14 February 2012 | International Solidarity Movement, West Bank
There is a place where a ground-level concrete line runs beside a country road through olive orchards, grape vines, blossoming almond trees, and homes—all Palestinian. This is the projected path of a new segment of Israeli Apartheid Wall through Al-Ma’sara, a small village 13 km south of Bethlehem in the Occupied Palestinian Territories. Since 2006, protesters have held weekly demonstrations opposing the Wall’s construction—which was halted in 2009, possibly due to financial constraints. But attacks on Palestinian homes and infrastructure are on the rise, and plans have been announced to renew construction in the near future. One of the few remaining obstacles to the Wall’s extension is the Taqatqa house, a private home in the path of the wall extension, that has become the target of settler attacks and vandalism. In coming weeks the people of Al-Ma’sara, together with Palestinian, International, and Israeli solidarity activists, will converge on the house to restore it and transform it into a center for resistance against the Wall and settlement land theft.
There are many things about this house that recommend it as a site of popular resistance to the next phase of Wall construction.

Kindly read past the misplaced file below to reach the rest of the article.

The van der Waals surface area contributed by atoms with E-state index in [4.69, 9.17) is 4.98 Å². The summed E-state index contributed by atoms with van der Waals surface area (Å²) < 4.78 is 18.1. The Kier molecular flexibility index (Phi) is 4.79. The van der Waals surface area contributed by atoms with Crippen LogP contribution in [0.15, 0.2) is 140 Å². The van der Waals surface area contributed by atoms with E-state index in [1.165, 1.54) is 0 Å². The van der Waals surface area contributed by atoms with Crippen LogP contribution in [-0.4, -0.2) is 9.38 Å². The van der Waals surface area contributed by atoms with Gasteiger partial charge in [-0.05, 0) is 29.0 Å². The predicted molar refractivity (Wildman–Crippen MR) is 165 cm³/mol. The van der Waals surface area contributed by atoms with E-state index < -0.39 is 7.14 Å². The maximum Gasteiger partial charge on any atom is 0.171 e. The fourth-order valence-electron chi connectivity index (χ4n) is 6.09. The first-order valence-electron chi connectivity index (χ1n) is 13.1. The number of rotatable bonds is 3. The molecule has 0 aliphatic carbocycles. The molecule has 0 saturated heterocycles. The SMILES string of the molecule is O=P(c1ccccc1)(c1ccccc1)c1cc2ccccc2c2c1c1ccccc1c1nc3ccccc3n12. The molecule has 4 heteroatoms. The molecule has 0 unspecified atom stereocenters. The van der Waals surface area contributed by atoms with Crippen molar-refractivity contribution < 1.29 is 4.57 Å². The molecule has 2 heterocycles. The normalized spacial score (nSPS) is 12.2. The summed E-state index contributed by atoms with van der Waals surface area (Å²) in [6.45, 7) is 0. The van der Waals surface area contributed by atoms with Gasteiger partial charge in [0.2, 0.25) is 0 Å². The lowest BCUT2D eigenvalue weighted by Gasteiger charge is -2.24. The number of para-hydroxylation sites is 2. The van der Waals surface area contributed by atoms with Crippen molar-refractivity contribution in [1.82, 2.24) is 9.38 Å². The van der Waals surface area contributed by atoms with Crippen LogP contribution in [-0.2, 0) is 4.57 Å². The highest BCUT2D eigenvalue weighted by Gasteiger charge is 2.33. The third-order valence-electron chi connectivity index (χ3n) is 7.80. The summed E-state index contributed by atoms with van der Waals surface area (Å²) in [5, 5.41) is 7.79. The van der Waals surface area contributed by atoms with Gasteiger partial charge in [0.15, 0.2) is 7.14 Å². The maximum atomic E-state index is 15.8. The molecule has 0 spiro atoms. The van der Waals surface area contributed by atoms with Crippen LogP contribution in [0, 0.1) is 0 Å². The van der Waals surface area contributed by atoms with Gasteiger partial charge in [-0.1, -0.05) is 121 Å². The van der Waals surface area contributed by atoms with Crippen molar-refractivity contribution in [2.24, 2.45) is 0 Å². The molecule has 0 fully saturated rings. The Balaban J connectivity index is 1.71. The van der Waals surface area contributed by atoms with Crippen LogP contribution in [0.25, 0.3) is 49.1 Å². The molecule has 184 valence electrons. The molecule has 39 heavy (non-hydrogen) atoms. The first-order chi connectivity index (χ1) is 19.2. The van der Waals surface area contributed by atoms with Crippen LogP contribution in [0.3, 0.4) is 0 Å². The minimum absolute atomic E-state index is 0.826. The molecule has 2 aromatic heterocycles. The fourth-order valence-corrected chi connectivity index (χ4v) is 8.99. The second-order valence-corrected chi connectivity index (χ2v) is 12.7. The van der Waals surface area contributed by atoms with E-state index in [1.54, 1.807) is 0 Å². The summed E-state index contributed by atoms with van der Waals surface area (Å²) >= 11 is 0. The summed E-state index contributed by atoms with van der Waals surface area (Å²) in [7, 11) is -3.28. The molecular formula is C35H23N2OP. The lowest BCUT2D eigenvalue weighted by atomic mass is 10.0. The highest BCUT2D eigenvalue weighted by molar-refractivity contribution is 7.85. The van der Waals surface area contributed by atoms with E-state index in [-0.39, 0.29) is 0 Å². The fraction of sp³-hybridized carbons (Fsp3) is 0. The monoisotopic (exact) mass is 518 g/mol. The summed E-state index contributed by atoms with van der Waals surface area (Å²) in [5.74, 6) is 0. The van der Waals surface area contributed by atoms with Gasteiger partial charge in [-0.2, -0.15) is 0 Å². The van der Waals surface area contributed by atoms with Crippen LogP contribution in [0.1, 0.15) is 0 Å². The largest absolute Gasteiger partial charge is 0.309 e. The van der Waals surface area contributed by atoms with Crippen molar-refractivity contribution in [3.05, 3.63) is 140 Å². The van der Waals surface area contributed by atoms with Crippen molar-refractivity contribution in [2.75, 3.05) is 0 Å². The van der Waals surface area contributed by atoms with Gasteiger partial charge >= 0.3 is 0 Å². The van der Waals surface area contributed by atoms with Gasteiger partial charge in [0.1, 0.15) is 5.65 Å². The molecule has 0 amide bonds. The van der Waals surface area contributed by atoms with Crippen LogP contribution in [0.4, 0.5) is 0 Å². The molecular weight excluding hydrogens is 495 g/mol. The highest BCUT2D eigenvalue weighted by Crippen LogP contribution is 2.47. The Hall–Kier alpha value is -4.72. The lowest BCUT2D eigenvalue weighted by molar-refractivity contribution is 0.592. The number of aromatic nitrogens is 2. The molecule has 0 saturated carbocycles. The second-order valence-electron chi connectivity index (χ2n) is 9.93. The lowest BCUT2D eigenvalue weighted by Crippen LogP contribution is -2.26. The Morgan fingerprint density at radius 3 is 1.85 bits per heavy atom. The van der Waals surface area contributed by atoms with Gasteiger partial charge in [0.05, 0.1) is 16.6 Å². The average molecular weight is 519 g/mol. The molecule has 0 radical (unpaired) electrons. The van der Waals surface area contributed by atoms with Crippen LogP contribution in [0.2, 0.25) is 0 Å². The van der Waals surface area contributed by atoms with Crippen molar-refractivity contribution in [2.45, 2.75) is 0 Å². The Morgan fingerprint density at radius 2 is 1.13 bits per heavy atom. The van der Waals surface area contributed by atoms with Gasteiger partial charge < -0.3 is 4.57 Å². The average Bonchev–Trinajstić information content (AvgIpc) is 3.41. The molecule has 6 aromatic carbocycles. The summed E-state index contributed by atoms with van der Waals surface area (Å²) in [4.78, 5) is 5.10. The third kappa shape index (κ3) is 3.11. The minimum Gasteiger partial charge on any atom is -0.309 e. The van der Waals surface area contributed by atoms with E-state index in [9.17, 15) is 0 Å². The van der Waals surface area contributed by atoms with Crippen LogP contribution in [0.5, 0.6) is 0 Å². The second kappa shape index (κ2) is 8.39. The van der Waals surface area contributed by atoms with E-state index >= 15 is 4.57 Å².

Located in a fertile valley, the property remains a viable agricultural space in spite of attacks, intimidation and settlement expansion. Where apricot and olive trees were once cut, the family planted grape vines and vegetables. Neighbors said that when Khader Tayatqa, late father of the building’s current owner, suffered a fatal heart attack, it was due to the stress of attacks on his land and family. Nearby lie other properties in contention, including a hill belonging to Raed Taqatqa, who has made his continued presence also into an act of resistance, in spite of determined efforts of Israeli violence to drive him off his land.
After Raed refused to sell, Israeli soldiers removed supporting rocks from beneath his caravan to build a roadblock, damaging it irreparably “by accident.” His home destroyed, Raed built a makeshift structure of cardboard and found materials, which was leveled by settlers.
Such vigilante attacks on Palestinians who resist, on the parts of settlers and Israeli soldiers both, are common—such as an attack on the village of Burin last week.
Along with a favorable location, is the building’s history. Built in 1960, before Israel captured the West Bank and lay claim to its lands, the home is ‘legal’ even under Israel’s stringent permitting system, prejudiced such that Palestinian homes are often demolished using red herring justifications for their ‘illegality.’ As long as repairs only restore and add no additions, demolition of the building cannot be legally supported by the Israeli state. There is also already a history of resistance at this site, where years of weekly demonstrations and a Land Day demonstration have impacted the Wall planning process, such that far less land would be walled off from Al-Ma’sara than from neighboring or similar communities.